From an ontological perspective the happy elderly will lose inevitably all their meaningful folks, leaving eventually this world themselves. Their relation with ethics and comprehension of life and death will rescue them from loneliness. Taking care of others “My children are part of myself, I have a good husband, and he is a good father… That is happiness… I think in myself (E4).
They know that they have to take care of themselves, “I take care of myself and because of that I feel happy” (E1). The fact that happy elderly people take care of themselves allow them to be aware of their vulnerability, giving them the possibility to be authentic and true in front of others who need help.
The phenomenology teaches that living a practical life gives the possibility to create meaningful relationships. This awareness allows them to be more authentic in the way they interact with others (Table 3). La fusorge (taking care of others), allows a moral development, being this a necessity as well: fighting against loneliness, being important for others and performing acts of love. All of the above make their own existence happier as a being-toward-death.
Summarizing, this happy elderly as a being-toward-death is placed in parenthesis because this analysis does not intend to make a judgment and is not seeking causes and effects (Figure 1). According to Merleau Ponty, it is the person himself/herself who lives his/her destiny . In this world the body is just an illusion. The happy elderly has been thrown into the world and at the beginning they do what the society wants them to do. They, however, evolve becoming someone more independent and free to make choices because they are being-toward-death.
The human being life evolves synchronously. Therefore, happy elderly people are fit in this world and are in connection with others. They live in this time but at the same time are part of a simultaneous and total time. They enjoy of assets and enjoy living a simple life. They are happy with others and with themselves. They are not immune to pain but they decide to be happy. The elderly thrown into the world is constantly evolving and is past, present and future. The being-toward-death is selbtsorgen (taking care of themselves); fusorgen (taking care of others) and besorgen (taking care of things). All these characteristics are aimed to be happy and end with dignity ,.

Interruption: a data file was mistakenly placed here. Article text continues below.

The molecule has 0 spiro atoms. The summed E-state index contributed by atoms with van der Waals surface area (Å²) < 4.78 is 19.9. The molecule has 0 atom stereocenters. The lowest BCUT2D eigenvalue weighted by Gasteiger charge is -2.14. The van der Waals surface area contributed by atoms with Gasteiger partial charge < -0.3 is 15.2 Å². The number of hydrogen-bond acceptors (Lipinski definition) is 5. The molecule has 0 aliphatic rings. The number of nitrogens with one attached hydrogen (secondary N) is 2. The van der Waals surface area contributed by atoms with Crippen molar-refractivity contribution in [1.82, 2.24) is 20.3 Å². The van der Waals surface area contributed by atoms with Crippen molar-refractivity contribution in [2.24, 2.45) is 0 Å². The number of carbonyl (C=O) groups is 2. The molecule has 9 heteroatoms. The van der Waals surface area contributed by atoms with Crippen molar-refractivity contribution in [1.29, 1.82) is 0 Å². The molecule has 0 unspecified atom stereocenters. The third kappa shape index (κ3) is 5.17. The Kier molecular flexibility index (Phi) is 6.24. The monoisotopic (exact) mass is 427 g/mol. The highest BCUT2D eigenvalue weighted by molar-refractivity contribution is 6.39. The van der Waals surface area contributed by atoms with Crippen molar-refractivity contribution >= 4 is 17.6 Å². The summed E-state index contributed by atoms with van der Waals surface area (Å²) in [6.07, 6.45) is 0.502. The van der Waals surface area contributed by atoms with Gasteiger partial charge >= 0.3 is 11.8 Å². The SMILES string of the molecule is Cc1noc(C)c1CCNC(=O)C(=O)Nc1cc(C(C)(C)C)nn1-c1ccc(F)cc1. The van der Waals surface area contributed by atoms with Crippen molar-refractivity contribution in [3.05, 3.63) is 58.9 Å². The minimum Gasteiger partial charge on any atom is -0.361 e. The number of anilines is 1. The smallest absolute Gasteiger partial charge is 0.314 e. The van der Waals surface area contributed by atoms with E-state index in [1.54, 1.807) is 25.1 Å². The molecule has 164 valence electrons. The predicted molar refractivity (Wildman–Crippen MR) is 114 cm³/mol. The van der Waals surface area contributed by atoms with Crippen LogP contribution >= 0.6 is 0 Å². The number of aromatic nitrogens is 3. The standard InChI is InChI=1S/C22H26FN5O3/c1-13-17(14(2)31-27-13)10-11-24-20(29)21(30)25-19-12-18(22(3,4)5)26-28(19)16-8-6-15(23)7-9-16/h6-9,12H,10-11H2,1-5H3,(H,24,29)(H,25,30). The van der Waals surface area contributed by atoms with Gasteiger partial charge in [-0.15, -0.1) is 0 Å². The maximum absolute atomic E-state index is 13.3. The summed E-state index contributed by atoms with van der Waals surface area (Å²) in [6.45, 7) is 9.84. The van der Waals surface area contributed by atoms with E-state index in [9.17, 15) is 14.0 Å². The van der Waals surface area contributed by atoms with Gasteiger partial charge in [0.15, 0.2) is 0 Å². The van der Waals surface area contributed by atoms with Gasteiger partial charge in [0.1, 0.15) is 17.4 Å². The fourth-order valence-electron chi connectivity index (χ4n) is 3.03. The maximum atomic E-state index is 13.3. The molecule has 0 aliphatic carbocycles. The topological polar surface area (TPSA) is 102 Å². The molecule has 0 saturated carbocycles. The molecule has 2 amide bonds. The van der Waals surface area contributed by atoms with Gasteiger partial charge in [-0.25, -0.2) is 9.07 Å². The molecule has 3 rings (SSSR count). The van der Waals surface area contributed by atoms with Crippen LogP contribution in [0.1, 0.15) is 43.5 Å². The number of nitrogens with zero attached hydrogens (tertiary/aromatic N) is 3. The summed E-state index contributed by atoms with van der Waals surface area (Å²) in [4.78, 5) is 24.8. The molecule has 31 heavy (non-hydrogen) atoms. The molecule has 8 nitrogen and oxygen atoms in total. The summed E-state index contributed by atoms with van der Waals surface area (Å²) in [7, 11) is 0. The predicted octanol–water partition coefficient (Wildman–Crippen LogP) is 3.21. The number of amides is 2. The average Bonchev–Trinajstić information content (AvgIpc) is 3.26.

Seligman, states that happiness is equally to genetics plus life circumstances plus willingness control . Lyubormirsky points out that genetics cannot be modified and is 50% of happiness. On the other hand, life circumstances (example: poverty, richness, fatness, thinness), correspond to 10% and willingness control represents 40% . Therefore there are two areas to be modified: life circumstances and willingness control.
This investigation focus in this 40% of happiness that depends upon the willingness to do things. Because of, the happy elderly lives within this world and belongs to this world, it is crucial that he/she keeps busy and active. The categories exposed before indicate about this statement, however not all elderlies are happy. Not everybody has either personal tools or a positive experience of the past to live a good life.
This investigation is trying to answer two questions. The first is: How is it like to be a happy elderly knowing that death is coming? The answer is given by Heidegger: the elderly is happy when he/she is authentic and takes care of himself/herself, knowing that death is coming, so he/she has to live well . The second is: What are the aspects to be considered regarding health? According with different analyses, it is very important that elderlies have independence and opportunities to make their own decisions. They also need social protection and well-being. This corresponds to the 10% indicated by Lyubormirsky.
In contrast with the happiness related with socio economic levels ,,, Thumala indicates that despite of a population increasingly old, there is not enough knowledge about psychological resources that promote a well-being state for elderlies. In this stage, where the losses of meaningful people are a fact, it is very important to have a sound mind as well as knowing how to deal with this issue. Paradoxically, there are many researches that indicate that in this life stage, elderlies are happier. This discovery is described as the “happy elderly paradox”. Different studies show that in this stage happiness levels are very good even though this stage has many losses. The elderlies here also see death as something that is coming sooner than later and that is why we have the paradox .
For elderlies, depression and exercise were triggering factors related with the subjective well-being perception as well as cognitive-functions . Other studies showed that chronic diseases were vital for the well-being perception. Social support and the satisfaction of participating in different activities had a positive impact in the subjective well-being perception ,,.